“Why, Minister! This is…” Charming, was the word Jim had been about to use, but after one proper look at the space they’d just entered, he dismissed it along with the other adjectives that popped into his head. Extravagant might have fit the bill. So would gaudy, bewildering, and, quite possibly, priceless - in more ways than just the literal one. “Begging your pardon, but… what is this, exactly?”
His guide - an imposing, silver-skinned woman introduced to them as the Minister of Culture and Alien Affairs - gave him a startled look. “Why, this is for your crew’s entertainment, of course.” She wagged her head at him; not a negation but this world’s universal gesture for surprise. “I assure you, Captain, we performed a thorough screening of the information we received, aiming for maximum authenticity. Is the dining room not to your satisfaction?”
Jim blinked, taking another look at their surroundings. What the lady had called a ‘dining room’ looked more like a small cathedral to him, with a forest squeezed into it for good measure. The species was one he’d never seen before, though they made him think of very plump Joshua trees; not brown or green, but a purple so dark it was almost black. Woven through the branches was a sort of thin ribbon, luminescent and vaguely organic-looking. More silver and gold ribbons hung from the ceiling, and whole patches of floor were covered with tiny candles. Now that he was looking for it, he could see an assortment of chairs and tables up ahead, almost hidden from view behind a cluster of trees.
The Minister was still watching him closely - looking for signs of disapproval, Jim guessed, and hurried to reassure her. “Oh, no, this is more than adequate! I can’t remember the last time the crew got to dine in this kind of luxury… but I think I missed something. What did you say you based these decorations on? I can’t remember being asked to -”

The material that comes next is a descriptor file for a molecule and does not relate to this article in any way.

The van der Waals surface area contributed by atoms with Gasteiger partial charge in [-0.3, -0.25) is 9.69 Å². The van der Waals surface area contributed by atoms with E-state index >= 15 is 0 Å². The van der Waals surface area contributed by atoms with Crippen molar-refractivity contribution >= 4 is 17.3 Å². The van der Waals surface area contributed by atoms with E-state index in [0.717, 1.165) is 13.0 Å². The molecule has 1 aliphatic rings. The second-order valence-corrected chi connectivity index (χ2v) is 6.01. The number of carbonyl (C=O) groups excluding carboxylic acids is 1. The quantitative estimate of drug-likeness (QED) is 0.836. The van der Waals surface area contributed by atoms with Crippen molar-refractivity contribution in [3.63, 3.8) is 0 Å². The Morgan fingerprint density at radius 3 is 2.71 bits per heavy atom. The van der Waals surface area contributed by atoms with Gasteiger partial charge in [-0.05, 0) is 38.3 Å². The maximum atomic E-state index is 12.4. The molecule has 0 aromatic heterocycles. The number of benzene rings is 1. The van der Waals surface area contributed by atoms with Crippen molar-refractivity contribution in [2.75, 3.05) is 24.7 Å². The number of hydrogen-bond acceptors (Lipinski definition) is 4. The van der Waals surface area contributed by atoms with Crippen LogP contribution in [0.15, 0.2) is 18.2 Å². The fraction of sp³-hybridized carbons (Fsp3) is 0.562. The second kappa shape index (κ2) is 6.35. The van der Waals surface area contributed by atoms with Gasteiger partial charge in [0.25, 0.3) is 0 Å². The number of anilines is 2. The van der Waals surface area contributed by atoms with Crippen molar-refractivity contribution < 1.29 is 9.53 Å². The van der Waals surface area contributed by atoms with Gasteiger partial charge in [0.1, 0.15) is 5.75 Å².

“Ah.” A relieved smile. “My apologies, Captain. One of your crew graciously provided us with instructions. We thought you had been informed, so…” She tilted her head to the side, just a fraction of a second before Jim heard it too: the excited murmur of voices, echoing from the corridor behind them. “But I believe your people have returned from their tour! One moment, Captain, we will clear this up instantly.”
Sure enough, groups of crewmen were already drifting in, breaking off their conversations to absorb the decor with varying degrees of bewilderment. McCoy was one of the last to saunter in, followed on his heels by Spock.
“Doctor McCoy!” the Minister called, just at the same time that McCoy sputtered, “Holy Mary, mother of…” and then broke into a grin almost too wide for his face to contain.
“Bones?” Jim said, puzzled. Then, seeing a matching smile spread across their host’s features, “I… take it you two have met?”
“‘Course we have,” McCoy drawled, radiating Southern charm. “And may I say, Ma’am, I’m impressed. I realize the specifications we provided were a bit sketchy, but you did a marvelous job with them. In fact I think this is just what the doctor ordered - wouldn’t you agree, Captain?”
Jim, who’d gotten stuck somewhere around ‘specifications we provided’, threw McCoy a suspicious look. “Wait a minute. Are you the one who put our hosts up to do…” He gestured at the extravaganza of candles and ribbons and trees. “… this?”
“Yup,” McCoy said, rocking on his heels. “Well, I didn’t order 'em to do it. You know they offered to throw us a dinner party, and apparently they’re used to seeing things big around here, because they said they could decorate this place any way we wanted; whatever I felt might lift the crew’s spirits. It’s mid-December back on Earth, so I thought: why not Christmas?”
“Christmas? But…” Jim glanced helplessly at the Minister, not wanting to say anything that might be construed as lack of gratitude, let alone an insult. He watched her eyes widen as she grasped his dilemma.
“If you’ll excuse me, gentlemen," she said, not missing a beat. “There are some final arrangements that need my attention. I remain, of course, at your disposal should you require it.” A bow to him and a last, almost coy smile at McCoy, and then she slipped through the crowd and was gone.
When Jim turned back, Spock had appeared at McCoy’s shoulder - probably drawn in by what had looked like the start of an argument, even if Jim hadn’t meant it that way. He still gave McCoy his best skeptical glare. “Bones, I… Christmas?”